The chaos evokes images of dinosaurs running wild in Jurassic Park, or my friend’s kid ravaging the living room.
In a chaotic world, you never know what to expect. Stuff is happening all the time, driven by some kind of random impulse.
But chaos has a deeper meaning in physics and climatology, concerned with how some systems – such as the weather or child behavior – are fundamentally unpredictable.
Scientists define chaos as the amplified effects of small changes in the present moment that lead to long-term unpredictability. Picture two almost identical story. In one version, two people bump into each other in a train station; But in the second the train arrives 10 seconds earlier and the meeting never takes place. Since then, the two plot lines may have been completely different.
Usually those small details don’t matter, but sometimes small differences result in things that keep getting complicated. And that compounding leads to chaos.
A startling series of discoveries in the 1960s and ’70s showed how easy it is to create chaos. Nothing could be more predictable than the swinging pendulum of Grandpa’s clock. But if you separate a pendulum halfway down by adding another axle, swinging becomes wildly unpredictable.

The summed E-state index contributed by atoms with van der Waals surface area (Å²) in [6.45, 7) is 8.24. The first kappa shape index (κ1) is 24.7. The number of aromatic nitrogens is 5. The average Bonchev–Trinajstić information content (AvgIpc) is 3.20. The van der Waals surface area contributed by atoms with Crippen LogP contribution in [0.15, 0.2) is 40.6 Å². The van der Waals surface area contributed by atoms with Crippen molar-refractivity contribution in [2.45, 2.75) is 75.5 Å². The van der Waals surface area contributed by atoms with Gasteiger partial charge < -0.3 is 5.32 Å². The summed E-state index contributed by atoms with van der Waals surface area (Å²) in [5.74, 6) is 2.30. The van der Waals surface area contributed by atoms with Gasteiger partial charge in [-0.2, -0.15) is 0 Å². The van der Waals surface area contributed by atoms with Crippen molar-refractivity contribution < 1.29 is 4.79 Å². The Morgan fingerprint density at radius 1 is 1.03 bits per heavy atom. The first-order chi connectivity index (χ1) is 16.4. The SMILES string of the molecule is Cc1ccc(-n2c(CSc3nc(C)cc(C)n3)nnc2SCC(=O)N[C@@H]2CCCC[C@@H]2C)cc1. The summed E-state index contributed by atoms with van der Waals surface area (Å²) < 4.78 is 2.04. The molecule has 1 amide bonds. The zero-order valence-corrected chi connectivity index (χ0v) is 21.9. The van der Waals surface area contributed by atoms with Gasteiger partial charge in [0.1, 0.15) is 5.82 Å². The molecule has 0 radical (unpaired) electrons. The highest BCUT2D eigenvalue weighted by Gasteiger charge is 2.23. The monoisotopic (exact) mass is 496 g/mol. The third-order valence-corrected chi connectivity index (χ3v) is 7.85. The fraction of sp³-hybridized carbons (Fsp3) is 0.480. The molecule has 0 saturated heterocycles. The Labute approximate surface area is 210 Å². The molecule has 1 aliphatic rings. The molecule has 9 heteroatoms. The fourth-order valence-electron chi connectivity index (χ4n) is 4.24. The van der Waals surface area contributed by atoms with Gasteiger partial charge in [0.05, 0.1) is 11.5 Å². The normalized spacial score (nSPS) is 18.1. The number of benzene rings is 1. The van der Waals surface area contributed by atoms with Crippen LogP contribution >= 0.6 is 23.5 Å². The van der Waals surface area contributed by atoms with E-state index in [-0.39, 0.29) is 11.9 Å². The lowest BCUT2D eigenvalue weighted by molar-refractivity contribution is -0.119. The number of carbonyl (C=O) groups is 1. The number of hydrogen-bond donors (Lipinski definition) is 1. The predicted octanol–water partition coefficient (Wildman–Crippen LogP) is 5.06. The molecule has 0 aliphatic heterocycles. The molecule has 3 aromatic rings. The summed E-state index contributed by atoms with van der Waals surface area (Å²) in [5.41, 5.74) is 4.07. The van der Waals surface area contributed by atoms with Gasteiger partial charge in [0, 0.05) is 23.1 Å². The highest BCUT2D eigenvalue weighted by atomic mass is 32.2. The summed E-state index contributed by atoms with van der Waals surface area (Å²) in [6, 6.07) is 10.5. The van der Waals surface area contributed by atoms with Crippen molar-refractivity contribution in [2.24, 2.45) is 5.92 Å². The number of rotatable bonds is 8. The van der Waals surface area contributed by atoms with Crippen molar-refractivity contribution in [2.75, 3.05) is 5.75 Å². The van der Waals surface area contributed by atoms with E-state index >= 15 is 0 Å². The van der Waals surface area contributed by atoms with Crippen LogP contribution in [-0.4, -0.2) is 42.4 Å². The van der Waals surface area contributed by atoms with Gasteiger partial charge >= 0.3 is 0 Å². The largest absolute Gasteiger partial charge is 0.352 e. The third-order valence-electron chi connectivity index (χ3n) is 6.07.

Chaos is different from random
As a complex systems scientist, I think about the random a lot.
What is the difference between a deck of cards and a season?
You can’t predict your next poker hand – if you can, they’ll kick you out of the casino – while you can probably predict tomorrow’s weather. But what about the weather two weeks from now? Or a year from now?
Randomness, such as cards or dice, is unpredictable because we do not have accurate information. The chaos is somewhere between random and predictable. A hallmark of chaotic systems is predictability in the short run that breaks down quickly over time, such as in river rapids or ecosystems.
Why chaos theory matters
Isaac Newton saw physics as a set of rules governing a clockwork universe – rules that, once set in motion, would lead to a predetermined outcome. But chaos theory proves that even the strictest rules and nearly perfect information can lead to unpredictable results.
This realization has practical applications for deciding what kinds of things are exactly predictable. The chaos is why no weather app can tell you the weather two weeks from now – it’s impossible to know.
On the other hand, broad predictions may still be possible. We can’t predict the weather a year from now, but we still know what the weather is like at this time of year. In this way the climate can be predicted even when there is no weather. Theories of chaos and randomness help scientists figure out which types of predictions make sense and which do not.
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